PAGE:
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November 11, 2021 Comments (0) Fauna

The Pronghorn

This North American pronghorn (Antilocapra americana), also known as the “speed goat” or “sage rocket,” is a deer-like resident of the American West. Racing across grasslands and deserts at speeds up to 60 mph, the pronghorn is the sole surviving member of the family Antilocapridae (order Artiodactyla). 

The pronghorn’s earliest ancestors appeared in the fossil record 20 million years ago and continued to expand and evolve with fossils identified of at least 12 different species. While not related to the African or Asian antelope, the pronghorn is one of the few surviving species of the Ice Age and evolved along with the now-extinct American Cheetah.

Today’s pronghorn is found from Saskatchewan, Canada, south to Mexico and inhabits the Great Basin, Mojave, Sonoran, and Chihuahuan deserts.

The pronghorn has a tan to reddish-brown body with a white chest, cheek, belly, rump, and inner leg. The male has a broad black mask that runs from its eyes down the snout to its nose. The female does not have black face markings.

Both sexes have black horns. The male’s curve in towards each other and are 12-20 inches long. The female’s are straight spikes between 3-4 inches long.

Pronghorn fawn following its mother while she grazes in Yellowstone National Park

Unlike deer and elk, the pronghorn has horns, not antlers. The horns are made of a bony core covered by a sheath made of a stiff hair-like material. The outer sheath falls off every autumn and grows back the following summer. 

While the pronghorn can use its horns for defense against predators, its true weapon is eyesight, a layered early warning system, and speed. 

At the outer defense perimeter, the pronghorn can spot movement up to four miles away. Once alerted to possible danger, the pronghorn contracts its rump muscles which cause the white hair to stand on end. This “flag” can be spotted by another pronghorn up to two miles away.

The pronghorn will also excrete a musk that can be detected more than a mile away.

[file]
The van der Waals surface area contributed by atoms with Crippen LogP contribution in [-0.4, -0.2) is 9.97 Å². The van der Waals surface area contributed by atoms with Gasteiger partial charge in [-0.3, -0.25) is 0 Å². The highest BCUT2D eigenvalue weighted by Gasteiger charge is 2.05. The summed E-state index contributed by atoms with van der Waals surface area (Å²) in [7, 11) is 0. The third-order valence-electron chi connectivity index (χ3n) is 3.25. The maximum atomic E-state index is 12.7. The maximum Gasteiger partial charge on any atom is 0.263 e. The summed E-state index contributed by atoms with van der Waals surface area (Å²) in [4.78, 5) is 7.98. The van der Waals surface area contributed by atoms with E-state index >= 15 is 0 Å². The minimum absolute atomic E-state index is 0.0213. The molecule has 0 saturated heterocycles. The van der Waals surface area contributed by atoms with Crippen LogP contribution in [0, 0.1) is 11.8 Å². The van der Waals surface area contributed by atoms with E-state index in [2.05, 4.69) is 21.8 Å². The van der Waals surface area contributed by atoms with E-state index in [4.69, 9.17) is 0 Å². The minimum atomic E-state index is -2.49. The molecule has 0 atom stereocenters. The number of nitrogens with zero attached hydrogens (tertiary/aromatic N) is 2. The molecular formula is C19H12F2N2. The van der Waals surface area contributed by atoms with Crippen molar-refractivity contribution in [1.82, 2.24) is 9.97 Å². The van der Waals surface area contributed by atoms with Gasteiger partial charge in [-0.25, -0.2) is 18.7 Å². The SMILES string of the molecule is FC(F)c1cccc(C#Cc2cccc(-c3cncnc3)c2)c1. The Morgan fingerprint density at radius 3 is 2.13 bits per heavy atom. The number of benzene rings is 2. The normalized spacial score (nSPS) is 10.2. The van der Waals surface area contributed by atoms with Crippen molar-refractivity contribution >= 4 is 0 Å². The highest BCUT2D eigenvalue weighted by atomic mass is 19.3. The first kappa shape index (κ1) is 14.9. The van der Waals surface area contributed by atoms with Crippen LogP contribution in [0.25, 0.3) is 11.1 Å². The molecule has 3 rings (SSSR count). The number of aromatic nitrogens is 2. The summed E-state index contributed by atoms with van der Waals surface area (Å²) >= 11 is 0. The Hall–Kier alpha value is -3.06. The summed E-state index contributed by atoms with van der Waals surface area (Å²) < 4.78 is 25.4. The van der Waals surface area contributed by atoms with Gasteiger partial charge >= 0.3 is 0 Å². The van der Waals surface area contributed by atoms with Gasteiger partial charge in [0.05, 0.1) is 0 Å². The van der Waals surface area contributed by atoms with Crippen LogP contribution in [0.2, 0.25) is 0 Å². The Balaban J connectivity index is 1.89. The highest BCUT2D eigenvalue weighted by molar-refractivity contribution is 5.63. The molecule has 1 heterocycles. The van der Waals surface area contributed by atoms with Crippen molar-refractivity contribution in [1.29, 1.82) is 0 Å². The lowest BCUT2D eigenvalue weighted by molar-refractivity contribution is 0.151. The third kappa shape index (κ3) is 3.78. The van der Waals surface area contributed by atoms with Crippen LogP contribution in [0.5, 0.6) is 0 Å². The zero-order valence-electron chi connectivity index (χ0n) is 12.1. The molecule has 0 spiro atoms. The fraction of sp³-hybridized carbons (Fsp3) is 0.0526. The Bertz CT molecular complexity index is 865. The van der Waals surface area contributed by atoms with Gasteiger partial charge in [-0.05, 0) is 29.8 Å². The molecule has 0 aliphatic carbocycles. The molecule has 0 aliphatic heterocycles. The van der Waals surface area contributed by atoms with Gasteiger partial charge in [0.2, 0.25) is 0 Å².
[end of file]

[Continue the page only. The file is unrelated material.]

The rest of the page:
And when the time comes to make a fast getaway, no other animal does it as fast as the pronghorn.

The modern pronghorn is the fastest animal on the continent and can outrun all predators. Adults can sprint at speeds up to 60 mph and sustain 45 mph for several miles without showing any signs of exhaustion. These speeds also make them the second fastest animal in the world, falling just behind the African cheetah.

Built for maximum velocity, pronghorns weigh between 90-120 pounds and stand about 42 inches tall at the shoulder. Their front hooves are larger than the rear hooves and have pads that cushion the leg bones from impact, much like shock absorbers. 

The animals don’t have collarbones which give them a more extended range of front leg movement. In fact, a pronghorn can cover nearly 30 feet with each running stride when the animal is at full speed. At this speed, a pronghorn can cover the length of a football field in less than four seconds, taking only 10 strides.

Pronghorns also have super-powered cardiovascular systems. Their hearts are three times bigger than goats of a similar size, and their lungs have five times the surface area.

Pronghorns live in herds that fluctuate in size based on the time of year. Females and their young band together in the summer with less than a dozen members in the herd. 

Males under two years of age form bachelor herds, and older males establish individual territories. Males and females will combine herds during the winter as they migrate from summer to winter feeding grounds. 

The pronghorn diet is primarily grasses and cactus during the summer and sagebrush in the winter. 

Pronghorn mating season takes place in late summer and early autumn. The males work to herd groups of females. As soon as a female is ready to mate, she escapes the herd and leads the males on a chase. Once the males have started, the female stops and watches the males fend off other challengers and then chooses the victor as her mate. 

If the mating is successful, the female gives birth to one to two fawns in late May or early June.

Pronghorn fawns are nearly odorless at birth to keep them from being detected by predators like coyotes, wolves, and mountain lions. The fawns will stay hidden in the grass for the first few days and join the herd when they are about a week old. 

While the pronghorn’s speed has kept the species out of harm’s way for millenia, it’s Achilles Heel is its ineffective vertical jump. That weakness is what allowed indigenous people to make the pronghorn a significant food source while using hunting techniques that negated the animal’s speed and took advantage of its inability to jump over barriers.

The Crow would drive pronghorn towards barriers that would funnel them into enclosures where they would be killed. Once other tribes had horses, they were more easily able to surround herds and harvest them with lances, arrows, and later, repeating firearms. 

With much of the pronghorn’s habitat being converted to fenced rangeland since the mid-1800s, the animal’s migration routes have been altered, or outright eliminated. Over the decades, these alterations have threatened the pronghorn’s long term survival. 

Over a century ago, there were millions of pronghorn roaming the continent alongside the American bison.  Those numbers dropped to 20,000 in the 1920s and thanks in large part to conservation efforts, have rebounded to nearly 1 million animals today.

Pronghorn Antelope in Grand Teton National Park

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